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Cape Girardeau set to welcome 700 Special Olympians to town
EDITOR'S NOTE: The time and place of opening ceremonies has been corrected.
More than 700 Special Olympics athletes will arrive in Cape Girardeau on Friday bringing with them an estimated $400,000 economic boost according to the Cape Girardeau Convention and Visitors Bureau.
"It's just a very neat event, and it's a pleasure to have them in the community," Chuck Martin, executive director of the Cape Girardeau Convention and Visitors Bureau, said of the Special Olympics State Outdoor Championships.
In addition to the 700 athletes, Martin expects the event to bring about 2,000 additional visitors, including coaches, family and friends of athletes, game officials and state Special Olympics staff.
"Our hotels will be full, and they'll also be dining out, buying gas and other miscellaneous items," Martin said.
Years of planning went into the effort to bring these athletes and their families to Cape Girardeau, said Penny Williams, a member of the local Special Olympic Games Management Team and recreation division manager for Cape Girardeau Parks and Recreation.
"We've talked about it for years, but were unable to [hold the event] until we passed the park tax and got the additional fields that we needed," Williams said. "That helped us get the bid here in Cape Girardeau."
State Outdoor Championships, which include golf, tennis and softball competitions, will take place in Cape Girardeau for the next four years.
The estimated cost of putting on the games is about $44,000, according to Mandi Mueller, public relations coordinator with Special Olympics Missouri.
"We've almost completely covered this cost with local sponsorships, which is outstanding," Mueller said.
Procter & Gamble, The Southeast Missourian, River Radio Group, KFVS12, Southeast Missouri Hospital, Southeast Missouri State University, AT&T and the city of Cape Girardeau are all event sponsors.
Funds contributed will be used to pay for hotel rooms and meals for the athletes during their stay in Cape Girardeau, Mueller said. Special Olympics also provides all the sporting equipment for the competitions, the medals athletes receive and pays rent for the facilities it uses.
"Our sponsors felt this was a cause really worth supporting," said Joyce Hunter, who coordinated the fundraising effort for the local Special Olympic Games Management Team. "These athletes don't get a chance to get out and socialize like a lot of others."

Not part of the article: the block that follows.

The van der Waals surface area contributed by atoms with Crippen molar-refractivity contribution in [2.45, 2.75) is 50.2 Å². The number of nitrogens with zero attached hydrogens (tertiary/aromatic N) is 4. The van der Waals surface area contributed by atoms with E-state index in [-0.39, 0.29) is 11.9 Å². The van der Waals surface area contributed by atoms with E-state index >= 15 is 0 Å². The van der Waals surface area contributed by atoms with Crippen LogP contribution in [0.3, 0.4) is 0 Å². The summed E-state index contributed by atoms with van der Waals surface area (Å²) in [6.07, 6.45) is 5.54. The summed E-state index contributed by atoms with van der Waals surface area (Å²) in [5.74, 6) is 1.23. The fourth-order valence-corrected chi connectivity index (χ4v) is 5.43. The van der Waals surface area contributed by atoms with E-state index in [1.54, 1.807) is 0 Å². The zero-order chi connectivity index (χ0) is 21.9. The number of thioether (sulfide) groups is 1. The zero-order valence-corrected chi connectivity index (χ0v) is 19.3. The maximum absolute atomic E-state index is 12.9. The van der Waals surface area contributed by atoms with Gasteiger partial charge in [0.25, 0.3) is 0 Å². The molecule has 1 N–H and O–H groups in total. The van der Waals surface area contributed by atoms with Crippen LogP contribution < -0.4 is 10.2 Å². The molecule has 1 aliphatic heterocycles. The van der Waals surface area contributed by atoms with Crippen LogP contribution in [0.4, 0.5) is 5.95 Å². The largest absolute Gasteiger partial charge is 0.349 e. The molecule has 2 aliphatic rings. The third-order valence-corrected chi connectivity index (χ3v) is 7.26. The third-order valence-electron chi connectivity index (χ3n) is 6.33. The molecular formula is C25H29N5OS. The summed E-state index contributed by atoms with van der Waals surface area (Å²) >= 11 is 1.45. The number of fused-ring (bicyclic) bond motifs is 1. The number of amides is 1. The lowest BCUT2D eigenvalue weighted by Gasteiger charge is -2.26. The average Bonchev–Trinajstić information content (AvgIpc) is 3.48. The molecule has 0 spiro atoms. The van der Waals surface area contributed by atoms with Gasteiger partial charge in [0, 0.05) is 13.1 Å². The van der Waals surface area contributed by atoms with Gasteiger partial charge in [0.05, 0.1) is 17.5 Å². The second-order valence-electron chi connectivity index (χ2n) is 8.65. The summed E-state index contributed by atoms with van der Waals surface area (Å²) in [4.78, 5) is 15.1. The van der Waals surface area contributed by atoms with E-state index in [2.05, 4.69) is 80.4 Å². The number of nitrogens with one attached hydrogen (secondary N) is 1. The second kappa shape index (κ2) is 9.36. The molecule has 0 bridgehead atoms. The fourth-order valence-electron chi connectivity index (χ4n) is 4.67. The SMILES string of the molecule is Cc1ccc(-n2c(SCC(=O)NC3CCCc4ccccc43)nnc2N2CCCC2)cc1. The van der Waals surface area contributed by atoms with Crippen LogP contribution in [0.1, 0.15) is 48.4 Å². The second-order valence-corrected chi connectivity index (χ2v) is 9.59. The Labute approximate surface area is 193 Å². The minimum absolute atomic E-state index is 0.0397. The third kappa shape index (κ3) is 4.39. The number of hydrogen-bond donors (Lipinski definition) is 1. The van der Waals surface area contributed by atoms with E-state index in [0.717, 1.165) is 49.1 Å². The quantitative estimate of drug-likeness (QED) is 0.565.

Special Olympics falls in line with Procter & Gamble's corporate initiative called Live, Learn, & Thrive, which focuses on the development of children in need, ages 0 to 13, by providing funding to not-for-profit organizations that help them, said Linda Greaser, who handles public affairs for the company's Cape Girardeau plant.
"Corporate Procter & Gamble is a huge sponsor of the U.S. Olympic Games," she said. "This is an opportunity for us to locally follow their lead by helping champion and support Special Olympics athletes."
Events will take place at several Cape Girardeau locations throughout the weekend including the Cape Jaycee Golf Course, Southeast Missouri State University Tennis Complex and Student Recreation Center, Osage Community Centre, Cape Splash and the Arena Building.
"We will really get to showcase our community," Williams said.
There is no admission to watch any of the Special Olympics competitions, and Williams said she hopes people will come out to support the athletes.
An opening ceremony at 7 p.m. Friday at the Arena Park grandstand will also be open to the public, The event will include a parade of athletes from across the state, and performances by the Cape Girardeau Central High School band, Lisa Reutzel and Scott Givens.
More than 300 local volunteers are needed to help out during the weekend's games and events, Mueller said. Volunteers work in four hour shifts and may register online at www.somo.org/outdoor.
1625 North Kingshighway Street, Cape Girardeau, MO